const backupBucket = new s3.Bucket(this, "backupBucket", {
	blockPublicAccess: s3.BlockPublicAccess.BLOCK_ALL,
	enforceSSL: true,
	versioned: true,
	encryption: s3.BucketEncryption.S3_MANAGED,
	intelligentTieringConfigurations: [
			name: "archive",
			archiveAccessTierTime: Duration.days(90),
			deepArchiveAccessTierTime: Duration.days(180),

Running the script every day

Since we’re using Github already, the easiest way to run some code every day is to use Github Actions [4].

Github Actions can run a YAML-based workflow triggered by changes to git repositories, as you might expect, but it can also run code on a schedule.

name: Backup

    - cron: '0 0 * * *'

To give the script the AWS permissions, I use a Github Action that assumes a role inside AWS (more on this shortly). At the Github Actions side, the id-token: write permission needs to be granted to enable Github Actions to log on to AWS.

  id-token: write
  contents: read

I’ve created a Docker container which has all of the dependencies of the script (AWS CLI, Github CLI) pre-installed, along with the script itself, and shipped it as a public image in Github’s container registry (ghcr.io).

The Github Actions workflow can then be configured to run inside that container.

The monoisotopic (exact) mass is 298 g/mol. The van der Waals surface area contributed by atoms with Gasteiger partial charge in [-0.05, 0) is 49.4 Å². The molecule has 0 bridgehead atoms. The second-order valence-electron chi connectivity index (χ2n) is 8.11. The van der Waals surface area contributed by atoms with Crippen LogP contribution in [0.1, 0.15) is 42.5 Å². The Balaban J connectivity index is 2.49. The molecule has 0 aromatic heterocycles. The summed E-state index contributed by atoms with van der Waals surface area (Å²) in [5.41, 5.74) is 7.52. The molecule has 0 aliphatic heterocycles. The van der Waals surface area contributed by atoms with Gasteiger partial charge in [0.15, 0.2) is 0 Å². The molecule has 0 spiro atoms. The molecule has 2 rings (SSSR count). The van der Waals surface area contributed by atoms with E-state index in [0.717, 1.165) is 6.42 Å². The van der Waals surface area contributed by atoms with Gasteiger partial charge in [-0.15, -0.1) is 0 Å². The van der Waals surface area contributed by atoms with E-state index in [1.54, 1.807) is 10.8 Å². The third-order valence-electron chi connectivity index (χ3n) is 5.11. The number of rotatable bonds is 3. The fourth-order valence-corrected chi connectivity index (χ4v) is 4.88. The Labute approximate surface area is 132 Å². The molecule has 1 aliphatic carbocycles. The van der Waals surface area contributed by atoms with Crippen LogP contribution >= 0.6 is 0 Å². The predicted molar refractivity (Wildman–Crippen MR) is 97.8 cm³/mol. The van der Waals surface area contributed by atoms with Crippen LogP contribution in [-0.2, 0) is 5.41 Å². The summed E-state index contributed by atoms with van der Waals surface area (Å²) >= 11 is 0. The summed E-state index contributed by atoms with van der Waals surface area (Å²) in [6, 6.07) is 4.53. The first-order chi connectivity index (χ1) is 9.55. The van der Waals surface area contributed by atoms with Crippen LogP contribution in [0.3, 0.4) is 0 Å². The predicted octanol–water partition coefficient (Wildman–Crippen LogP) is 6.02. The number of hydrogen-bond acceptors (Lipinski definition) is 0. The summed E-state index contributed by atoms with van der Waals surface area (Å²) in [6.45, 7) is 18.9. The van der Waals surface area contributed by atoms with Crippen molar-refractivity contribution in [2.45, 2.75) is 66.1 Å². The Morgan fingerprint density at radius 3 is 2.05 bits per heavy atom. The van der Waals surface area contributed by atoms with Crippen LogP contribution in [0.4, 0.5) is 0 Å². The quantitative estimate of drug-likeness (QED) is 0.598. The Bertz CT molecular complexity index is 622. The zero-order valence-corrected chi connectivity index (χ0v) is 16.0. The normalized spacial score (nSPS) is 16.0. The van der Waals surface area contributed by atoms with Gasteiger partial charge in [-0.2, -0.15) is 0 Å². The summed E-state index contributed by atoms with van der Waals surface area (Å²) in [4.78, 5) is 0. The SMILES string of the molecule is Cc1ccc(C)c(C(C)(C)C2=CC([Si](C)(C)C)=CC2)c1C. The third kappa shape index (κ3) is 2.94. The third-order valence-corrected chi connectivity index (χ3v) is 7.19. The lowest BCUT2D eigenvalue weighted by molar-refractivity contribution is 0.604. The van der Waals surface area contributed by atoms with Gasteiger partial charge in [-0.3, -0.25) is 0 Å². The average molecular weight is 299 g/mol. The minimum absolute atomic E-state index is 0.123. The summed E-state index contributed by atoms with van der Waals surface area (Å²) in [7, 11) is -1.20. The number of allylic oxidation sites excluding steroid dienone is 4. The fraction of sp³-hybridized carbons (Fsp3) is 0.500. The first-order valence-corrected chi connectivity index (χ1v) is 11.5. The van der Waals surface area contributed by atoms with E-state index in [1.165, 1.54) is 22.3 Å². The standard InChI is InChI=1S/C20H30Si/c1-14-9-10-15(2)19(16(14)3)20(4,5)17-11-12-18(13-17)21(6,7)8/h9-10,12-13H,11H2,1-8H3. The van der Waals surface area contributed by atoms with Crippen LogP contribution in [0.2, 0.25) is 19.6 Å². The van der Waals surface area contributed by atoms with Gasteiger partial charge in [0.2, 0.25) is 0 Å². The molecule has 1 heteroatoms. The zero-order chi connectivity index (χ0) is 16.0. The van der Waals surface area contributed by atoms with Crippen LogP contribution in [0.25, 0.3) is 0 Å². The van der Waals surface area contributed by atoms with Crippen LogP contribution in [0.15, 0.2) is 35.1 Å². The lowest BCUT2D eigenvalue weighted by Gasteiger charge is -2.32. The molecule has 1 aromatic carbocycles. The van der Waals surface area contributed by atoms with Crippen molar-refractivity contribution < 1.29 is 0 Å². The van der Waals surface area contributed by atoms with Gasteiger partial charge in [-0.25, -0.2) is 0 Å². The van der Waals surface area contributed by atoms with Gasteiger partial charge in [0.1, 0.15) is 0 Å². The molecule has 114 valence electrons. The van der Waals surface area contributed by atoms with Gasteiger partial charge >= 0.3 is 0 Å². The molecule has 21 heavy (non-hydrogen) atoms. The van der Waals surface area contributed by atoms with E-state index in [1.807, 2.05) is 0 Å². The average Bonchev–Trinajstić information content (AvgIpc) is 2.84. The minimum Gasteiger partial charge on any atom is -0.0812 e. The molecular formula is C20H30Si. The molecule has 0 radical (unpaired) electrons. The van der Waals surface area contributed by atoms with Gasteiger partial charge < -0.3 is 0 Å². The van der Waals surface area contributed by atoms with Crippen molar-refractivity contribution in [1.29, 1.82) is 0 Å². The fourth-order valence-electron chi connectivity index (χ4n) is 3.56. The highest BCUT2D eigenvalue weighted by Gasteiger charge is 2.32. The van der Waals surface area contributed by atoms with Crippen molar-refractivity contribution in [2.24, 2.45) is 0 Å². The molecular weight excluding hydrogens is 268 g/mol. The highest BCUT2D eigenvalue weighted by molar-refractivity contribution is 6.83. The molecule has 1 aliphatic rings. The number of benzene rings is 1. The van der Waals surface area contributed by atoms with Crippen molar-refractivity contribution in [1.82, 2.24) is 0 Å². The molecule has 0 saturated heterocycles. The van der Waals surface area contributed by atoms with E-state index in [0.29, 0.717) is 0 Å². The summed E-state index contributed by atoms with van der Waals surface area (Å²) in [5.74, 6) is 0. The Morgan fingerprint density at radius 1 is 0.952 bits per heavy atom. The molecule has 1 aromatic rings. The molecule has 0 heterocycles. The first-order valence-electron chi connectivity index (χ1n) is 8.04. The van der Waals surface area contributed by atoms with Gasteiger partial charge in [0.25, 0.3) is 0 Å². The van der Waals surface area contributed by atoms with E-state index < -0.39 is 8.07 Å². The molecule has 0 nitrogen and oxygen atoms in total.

runs-on: ubuntu-latest
    container: ghcr.io/a-h/githubbackup:main
    name: Backup

The next step is to assume the AWS role that has permissions to write to the backup S3 bucket, using the configure-aws-credentials Github Action [5].

The IAM role needs to be configured to enable it to be assumed by Github. An example is in the documentation [6]:

      - name: Assume role
        uses: aws-actions/configure-aws-credentials@v1
          role-to-assume: ${{ secrets.BACKUP_AWS_ROLE }}
          aws-region: ${{ secrets.BACKUP_AWS_REGION }}

Once the role is assumed, I think it’s a good idea to print out the role to the logs, so you can check that it worked OK.

      - name: Display assumed role
        run: aws sts get-caller-identity

Finally, the backup-organisation-code script can be run. Note the use of Github Secrets to store the parameters.

      - name: Backup
        shell: bash
          BACKUP_GITHUB_PAT: ${{ secrets.BACKUP_GITHUB_PAT }}
          BACKUP_AWS_REGION: ${{ secrets.BACKUP_AWS_REGION }}
        run: backup-organisation-code

You might be surprised to see a Github Personal Access Token in the list. By default, Github Actions only has access to read from the current repository, so the personal access token is used to grant read access to all the repos in the organisation to the backup script.


It’s fairly straightforward to back up your Github accounts to AWS, and you get automated email alerts on workflow failures to identify when backups have failed.

It probably took me a day to set this up, but that’s less time than it would have taken to procure a 3rd party service and deal with the security audits.

All of the code, and an example is available at [7].